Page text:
It’s high school graduation season for R, and he has two very proud parents.
Every time I have to be at school events, the suppressed ragey memories come busting out of the mental space I normally shove them into. And I’m just the parent…The ways in which unacknowledged ableism and racism and the enabling of bullying combine to cause trauma, and contribute to the sidelining of kids who can’t endear themselves to the powers that be with mainstream personality traits and cultural expressions, well connected parents who uphold cherished American traditions, and athletic prowess combined with good grades. Not to mention ideally abled learning habits in the classroom.
All of these were on display at the recent senior awards ceremony. To be very clear, I am in no way unappreciative of the wonderful and talented kids who swept most of the highest honors. My good wishes and elder blessings are always with them. As they are with the kids who received rather token, performative recognition. And as they are also with those who were absent from the event because they did not make the cut. And that is why I feel no qualms about writing what I just did. There is probably not so much distinction between most of the students, given the exclusionary lens used to divide them. And I think that is worth stating very openly by parents like me.
I rarely rat out our school district because who needs the pushback, but a few months ago, I tentatively joined the zoom planning meetings for post-grad ceremony partying. It was a bunch of seniors’ parents, plus, for the first meeting, the high school principal. When asked the size of this year’s graduating class, he offered up the number, but then said that not everyone would attend because “not all of the students engage with the larger school spirit.” I can’t recall his exact words, but I had to call on a lot of self control to stay silent. He’s not a terrible guy, but my god, there are valid reasons for many of the students to feel disconnected from the more visible, centered kids. And since the school will never acknowledge the part they play in this reality, go on and uphold this fiction till the end. You have helped warp and shape the trajectory of the marginalized students’ lives, and now you express detachment at the fact that they do not feel themselves to be a meaningful part of their own rite of passage. At the fact that the shadows of people you held above them erase their achievements till the end, albeit unknowingly. And you conflate the kids you like with “school spirit.” Age old it may be as a trope, but it is eternally ludicrous.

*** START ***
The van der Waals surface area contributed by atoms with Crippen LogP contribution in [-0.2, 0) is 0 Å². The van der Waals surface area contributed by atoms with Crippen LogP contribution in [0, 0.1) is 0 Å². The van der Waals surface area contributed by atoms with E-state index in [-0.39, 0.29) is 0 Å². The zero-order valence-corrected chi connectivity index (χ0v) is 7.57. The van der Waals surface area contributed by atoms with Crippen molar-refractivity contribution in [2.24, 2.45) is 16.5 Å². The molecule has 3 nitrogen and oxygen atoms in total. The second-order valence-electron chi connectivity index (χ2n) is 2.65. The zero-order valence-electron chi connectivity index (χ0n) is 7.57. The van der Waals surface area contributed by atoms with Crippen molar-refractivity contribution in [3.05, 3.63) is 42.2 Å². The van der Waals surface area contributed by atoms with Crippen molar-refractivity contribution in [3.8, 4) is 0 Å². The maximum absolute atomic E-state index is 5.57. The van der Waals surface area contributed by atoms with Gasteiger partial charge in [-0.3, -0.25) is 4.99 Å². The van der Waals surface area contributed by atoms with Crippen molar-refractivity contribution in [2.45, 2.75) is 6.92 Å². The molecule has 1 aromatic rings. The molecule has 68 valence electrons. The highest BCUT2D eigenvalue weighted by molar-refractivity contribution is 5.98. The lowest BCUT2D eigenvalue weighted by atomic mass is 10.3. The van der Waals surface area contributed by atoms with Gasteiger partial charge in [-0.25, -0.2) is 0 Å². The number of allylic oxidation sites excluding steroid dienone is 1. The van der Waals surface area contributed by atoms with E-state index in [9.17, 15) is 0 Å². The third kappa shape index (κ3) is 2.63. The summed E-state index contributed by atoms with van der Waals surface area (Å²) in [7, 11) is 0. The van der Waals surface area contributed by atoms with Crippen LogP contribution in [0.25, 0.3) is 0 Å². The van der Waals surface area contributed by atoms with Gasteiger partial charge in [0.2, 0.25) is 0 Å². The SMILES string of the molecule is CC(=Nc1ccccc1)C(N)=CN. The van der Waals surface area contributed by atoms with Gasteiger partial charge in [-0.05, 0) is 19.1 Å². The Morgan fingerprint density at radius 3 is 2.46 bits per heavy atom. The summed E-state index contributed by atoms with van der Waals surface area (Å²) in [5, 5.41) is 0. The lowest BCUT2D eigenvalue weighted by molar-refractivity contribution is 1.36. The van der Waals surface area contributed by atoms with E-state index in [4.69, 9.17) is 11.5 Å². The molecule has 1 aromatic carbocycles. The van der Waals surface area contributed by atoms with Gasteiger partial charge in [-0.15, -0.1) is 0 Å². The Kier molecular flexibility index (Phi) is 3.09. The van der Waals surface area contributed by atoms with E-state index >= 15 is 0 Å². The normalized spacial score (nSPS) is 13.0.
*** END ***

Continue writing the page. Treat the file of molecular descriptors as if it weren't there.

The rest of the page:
Gosh, that felt good to write. And you know, part of why bias is so insidious is precisely because nice people wield it just as much as terrible people do.
Anyway, back to senior awards. R was given one for his independent study project, for which he chose to learn American Sign Language (he has a superb teacher). We sat in on his final presentation yesterday, and it was just amazing. The most obvious observation I made was how he navigated a) code switching (to speak to a largely neurotypical audience), b) using verbal speech, and c) using ASL. That was a whole lot. But also, he got us all to see ASL for the interesting and fun language that it is, and drew us into concrete awareness of disability as just another way of being in the world. It was a powerful experience.
I was intrigued by some of the ideas that came up for me as R presented:
One: He was not shy about letting his own disability identity be known. This is not small, given how horrible abled world often is.
Two: He brought up the fact that deciphering ASL can be a challenge because of his own visual processing challenges. But perseverance and interest have worked their magic.
This prompted me to remember that when A was younger, the school worked pretty hard on teaching him some rudimentary ASL. At the time, I tried finding us a teacher, but that didn’t work out. So no surprise that the ASL project didn’t gel for A, if his family had no way of keeping up and making it a functional language choice. Eventually, his home therapists started him on the AAC path, and A is now extremely proficient with a speech app.
More on this in a sec.
Three: R also talked about how ASL is more “blunt” than English, declining to clutter itself up with verb tenses, or too many prepositions and conjunctions.
So…. in essence, as we discussed later, it probably has stuff in common with Chinese languages. I found that fascinating.